Fintech

QIA looks to rebalance its portfolio; eyes VC, fintech opportunities in Europe, Asia and US

Mansoor Ebrahim al-Mahmoud, CEO of the Qatar Investment Authority, speaks during a Bloomberg Television interview ahead of the World Economic Forum (WEF) in Davos, Switzerland.

Mansoor Ebrahim al-Mahmoud, CEO of the Qatar Investment Authority, speaks during a Bloomberg Television interview ahead of the World Economic Forum (WEF) in Davos, Switzerland.

The head of Qatar’s $450bn sovereign wealth fund said it will use the current economic turmoil as an opportunity to rebalance its portfolio and is considering investments in soccer, financial institutions and tech.
The Qatar Investment Authority is looking for opportunities in Europe, Asia and the US in sectors such as venture capital, fintech and sustainability, chief executive officer Mansoor Ebrahim al-Mahmoud said in a Bloomberg Television interview at Davos Monday. The World Economic Forum (WEF) returns to the resort during the winter for the first time in three years this week.
“It’s a challenging time. Inflation is the main topic for the global economy,” he said. “We see this as an opportunity to reposition our portfolio. We highlight the weaknesses we have in our portfolio and we wait for these sort of corrections in the market to fulfil the weaknesses we have.”
Sovereign wealth funds from the oil-rich Gulf region continued to be active acquirers last year even as global deal volumes fall and banks cut bank lending for acquisitions. The QIA in October agreed to invest €2.4bn ($2.5bn) in RWE AG to back the German utility’s purchase of US renewable assets. It was also a cornerstone investor in sports car brand Porsche AG’s IPO and has invested in a string of tech startups.
The QIA backed lenders such as Barclays Plc and Credit Suisse Group AG during the 2008 financial crisis. While a more recent focus on closely-held tech companies has taken it to growth markets, soaring energy prices are adding extra fuel to its return to big-ticket deals.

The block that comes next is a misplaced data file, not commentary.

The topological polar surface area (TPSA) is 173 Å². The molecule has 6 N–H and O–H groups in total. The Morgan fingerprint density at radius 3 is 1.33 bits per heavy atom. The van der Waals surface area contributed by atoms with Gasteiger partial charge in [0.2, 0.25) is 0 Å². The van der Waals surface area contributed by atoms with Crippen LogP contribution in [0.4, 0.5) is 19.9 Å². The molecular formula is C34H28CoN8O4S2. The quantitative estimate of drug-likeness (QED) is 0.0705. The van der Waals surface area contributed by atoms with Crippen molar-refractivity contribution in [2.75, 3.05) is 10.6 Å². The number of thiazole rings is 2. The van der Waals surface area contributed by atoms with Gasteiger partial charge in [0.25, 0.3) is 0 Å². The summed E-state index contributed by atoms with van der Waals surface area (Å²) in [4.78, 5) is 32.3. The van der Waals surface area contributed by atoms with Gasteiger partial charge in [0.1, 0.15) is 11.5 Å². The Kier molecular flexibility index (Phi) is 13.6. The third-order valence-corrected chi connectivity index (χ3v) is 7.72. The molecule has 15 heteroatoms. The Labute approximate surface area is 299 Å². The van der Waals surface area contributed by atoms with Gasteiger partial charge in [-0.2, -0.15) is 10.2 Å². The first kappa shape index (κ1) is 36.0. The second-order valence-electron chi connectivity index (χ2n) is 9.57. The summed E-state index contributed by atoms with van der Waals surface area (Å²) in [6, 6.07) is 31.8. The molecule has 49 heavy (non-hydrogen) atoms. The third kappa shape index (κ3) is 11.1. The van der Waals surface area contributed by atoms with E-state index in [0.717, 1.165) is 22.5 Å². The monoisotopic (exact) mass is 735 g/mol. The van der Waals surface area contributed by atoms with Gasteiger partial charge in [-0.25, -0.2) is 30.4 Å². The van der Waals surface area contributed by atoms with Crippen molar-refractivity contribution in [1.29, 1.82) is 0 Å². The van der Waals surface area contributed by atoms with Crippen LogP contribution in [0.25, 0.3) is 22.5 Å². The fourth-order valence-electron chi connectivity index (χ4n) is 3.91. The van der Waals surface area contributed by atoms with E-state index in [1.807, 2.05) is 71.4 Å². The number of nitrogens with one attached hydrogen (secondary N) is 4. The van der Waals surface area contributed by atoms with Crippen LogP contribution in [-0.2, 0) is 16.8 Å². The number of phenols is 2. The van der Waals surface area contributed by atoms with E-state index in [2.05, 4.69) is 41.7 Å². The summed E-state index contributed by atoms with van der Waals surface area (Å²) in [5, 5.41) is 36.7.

Financial institutions remain a “very important pillar” in its portfolio and investing in them “will always be a theme for us. We’re also moving into fintech,” he said.
After the successful hosting of the FIFA World Cup Qatar 2022, the fund is also considering investing in soccer clubs, but hasn’t decided whether to pull the trigger on any specific investment, al-Mahmoud said.
“This is a very commercially driven decision,” he said. “Sport is becoming a very important theme as well; people are engaged more in sports and digitalisation is making it more attractive to investors.”
Qatar already owns Champions League club Paris Saint-Germain through Qatar Sports Investments.
Separately, al-Mahmoud said the fund supports Elon Musk’s vision for Twitter Inc, despite the turmoil that’s accompanied the takeover.
“We engage with the management, with Elon in terms of the plan that he has for the company, and we believe in this, and we trust his leadership in terms of turning around the company,” he said.
The QIA hasn’t asked the Twitter chief to cut back on tweeting, saying that the fund isn’t involved “to that extent,” he said. “He has our trust and we’re sure that he would manage it very professionally.”

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